Finally, the confusion of short-sea shipping — coastal or small sea shipping between nearby-ish ports — vs inland shipping vs deep water shipping was somewhat challenging to disentangle. It was important, however, as riverine shipping is typically with much smaller craft than short-sea shipping (and Great Lakes Shipping), and similarly deep-water ships are immense by comparison. The tonnage separation is one I’ve created based on the data at hand, separating short-sea from deep-water shipping statistics, and is necessarily imperfect.
At present, I’m only somewhat comfortable with subset of deep-sea vs short-sea shipping I’ve created. I suspect that there is more coastal vs inland shipping than this analysis represents at this point in time. Once again, if someone has better sources and numbers, please let me know.
After that, of course, it was necessary to determine average tonnage, distance traveled, and efficiency for the three categories of ships. Once again, if someone has more robust numbers than the ones I assembled from multiple sources and adjusted up and down in a Bayesian pattern to find something that appears reasonable, please do let me know.
The efficiency variance pre- and post-2030 is interesting. I’ll be returning to this in more depth another time, but there are multiple technologies and operational changes which clearly make ships more efficient. The first is simply sailing more slowly. 19 knots vs 23 knots means a very big efficiency gain. I’ve also been looking at high-nose ships, post-screw vortex disruptors, and hydrosonic anti-fouling systems, all of which boost efficiency. Ships are getting slipperier and more efficient, and that’s aggregated into the efficiency gains which I’ve posited for significant penetration in a decade.
The next step was to project one key advance in marine refueling — electrification. Multiple vendors are already electrifying cargo ships, ferries, and the like, and since posting a version of the first chart on LinkedIn yesterday, two separate vendors of containerized battery systems for hybrid electric ships — a $3.4 billion new ship market today with strong growth — and custom-built fully electric ships were brought to my attention. When I spoke to a European inland ship manufacturer last year who reached out to me to consider whether Agora Energy Technology‘s CO2-based redox flow battery was fit for purpose for longer-haul shipping, we agreed that electrification would dominate, but he felt that there were some use cases where an alternative was required, especially in the transition period. And, of course, it’s likely not a coincidence that Tesla’s 3 MWh Megapack has dimensions and weight characteristics that are almost identical to a 20-foot equivalent unit container (TEU).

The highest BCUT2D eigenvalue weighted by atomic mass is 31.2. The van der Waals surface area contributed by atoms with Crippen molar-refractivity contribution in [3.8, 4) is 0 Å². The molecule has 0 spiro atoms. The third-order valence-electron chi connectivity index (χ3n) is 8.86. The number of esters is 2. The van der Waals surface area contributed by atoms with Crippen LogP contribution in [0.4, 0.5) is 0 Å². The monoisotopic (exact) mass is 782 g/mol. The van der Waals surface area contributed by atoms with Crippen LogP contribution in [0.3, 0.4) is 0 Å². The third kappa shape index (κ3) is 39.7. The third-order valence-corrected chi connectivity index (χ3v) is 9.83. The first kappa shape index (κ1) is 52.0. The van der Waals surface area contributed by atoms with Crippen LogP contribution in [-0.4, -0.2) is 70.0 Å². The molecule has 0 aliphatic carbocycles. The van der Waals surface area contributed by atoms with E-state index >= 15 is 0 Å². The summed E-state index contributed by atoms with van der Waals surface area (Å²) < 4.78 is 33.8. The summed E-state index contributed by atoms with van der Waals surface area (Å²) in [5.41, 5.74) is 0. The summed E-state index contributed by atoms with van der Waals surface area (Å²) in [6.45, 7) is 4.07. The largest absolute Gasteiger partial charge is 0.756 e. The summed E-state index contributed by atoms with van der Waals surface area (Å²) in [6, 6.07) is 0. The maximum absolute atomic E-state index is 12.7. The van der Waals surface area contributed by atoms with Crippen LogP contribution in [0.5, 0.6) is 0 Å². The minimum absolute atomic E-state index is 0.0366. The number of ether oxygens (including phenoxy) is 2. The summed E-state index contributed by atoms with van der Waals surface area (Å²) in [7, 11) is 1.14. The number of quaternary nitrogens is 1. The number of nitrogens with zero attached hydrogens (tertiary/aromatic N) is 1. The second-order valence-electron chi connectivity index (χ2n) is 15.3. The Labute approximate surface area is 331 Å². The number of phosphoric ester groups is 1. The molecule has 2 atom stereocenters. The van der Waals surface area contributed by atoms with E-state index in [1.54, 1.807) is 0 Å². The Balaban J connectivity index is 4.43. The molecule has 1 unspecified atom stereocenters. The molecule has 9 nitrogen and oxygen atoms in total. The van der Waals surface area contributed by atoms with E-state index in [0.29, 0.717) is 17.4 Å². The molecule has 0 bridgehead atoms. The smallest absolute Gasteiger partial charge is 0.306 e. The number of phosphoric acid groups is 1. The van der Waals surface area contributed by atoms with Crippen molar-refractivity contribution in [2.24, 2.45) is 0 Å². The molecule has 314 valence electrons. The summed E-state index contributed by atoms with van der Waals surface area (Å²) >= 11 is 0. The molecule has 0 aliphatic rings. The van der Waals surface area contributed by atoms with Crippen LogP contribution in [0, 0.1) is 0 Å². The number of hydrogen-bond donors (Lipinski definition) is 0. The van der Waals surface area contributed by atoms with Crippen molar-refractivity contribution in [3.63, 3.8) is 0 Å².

My projection is full electrification of inland shipping by 2100 and 2/3rds electrification of short-sea transport in the same time frame. After all, coastal shipping includes Cape Town to Cairo, and Argentina to Mexico. There are long routes and weeks at sea in the ‘short’ sea category.
At present, I have not done sufficient work to project what will replace the remaining liquid fuel component. There are certainly a lot of alternatives being promoted and considered, some of which I’ve assessed, and some of which I haven’t. These include synthetic or biomethane, biodiesel, ammonia, synthetic higher energy fuels like Agora’s CO2 model, and of course, hydrogen. A deep dive and opinion on that space is coming, but I needed to figure out the scale of the problem before it was viable to assess the alternative solutions for the hardest to decarbonize segment of shipping.
And so, the final chart. With just the readily available solutions of electrification where viable, and increased efficiencies across the board, in addition to the loss of demand from fossil fuels and raw iron ore, global shipping will see about 50% of the emissions in 2100 as it did at peak before COVID-19. Replacing bunker fuel with low-carbon alternatives is necessary for the rest. That roughly 500 MT CO2e, however, is still very significant, and has to be solved for. But that’s a coming assessment.